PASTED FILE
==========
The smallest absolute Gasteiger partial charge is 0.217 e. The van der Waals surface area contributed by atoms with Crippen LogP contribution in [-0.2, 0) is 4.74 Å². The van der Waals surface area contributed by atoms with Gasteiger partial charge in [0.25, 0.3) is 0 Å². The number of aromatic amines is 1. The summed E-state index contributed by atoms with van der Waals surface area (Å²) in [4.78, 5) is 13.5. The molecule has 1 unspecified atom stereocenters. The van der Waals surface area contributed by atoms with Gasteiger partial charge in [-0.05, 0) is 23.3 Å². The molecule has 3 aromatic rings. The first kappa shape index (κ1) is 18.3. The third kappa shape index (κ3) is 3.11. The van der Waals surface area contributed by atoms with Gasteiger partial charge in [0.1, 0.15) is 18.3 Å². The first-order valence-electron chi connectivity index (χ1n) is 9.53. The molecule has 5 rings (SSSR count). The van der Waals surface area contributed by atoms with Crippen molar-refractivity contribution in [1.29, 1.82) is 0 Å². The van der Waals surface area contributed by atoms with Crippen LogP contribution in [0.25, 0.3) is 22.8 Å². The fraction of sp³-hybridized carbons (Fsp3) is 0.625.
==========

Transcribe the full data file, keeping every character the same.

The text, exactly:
The smallest absolute Gasteiger partial charge is 0.217 e. The van der Waals surface area contributed by atoms with Crippen LogP contribution in [-0.2, 0) is 4.74 Å². The van der Waals surface area contributed by atoms with Gasteiger partial charge in [0.25, 0.3) is 0 Å². The number of aromatic amines is 1. The summed E-state index contributed by atoms with van der Waals surface area (Å²) in [4.78, 5) is 13.5. The molecule has 1 unspecified atom stereocenters. The van der Waals surface area contributed by atoms with Gasteiger partial charge in [-0.05, 0) is 23.3 Å². The molecule has 3 aromatic rings. The first kappa shape index (κ1) is 18.3. The third kappa shape index (κ3) is 3.11. The van der Waals surface area contributed by atoms with Gasteiger partial charge in [0.1, 0.15) is 18.3 Å². The first-order valence-electron chi connectivity index (χ1n) is 9.53. The molecule has 5 rings (SSSR count). The van der Waals surface area contributed by atoms with Crippen molar-refractivity contribution in [1.29, 1.82) is 0 Å². The van der Waals surface area contributed by atoms with Crippen LogP contribution in [0.25, 0.3) is 22.8 Å². The fraction of sp³-hybridized carbons (Fsp3) is 0.625.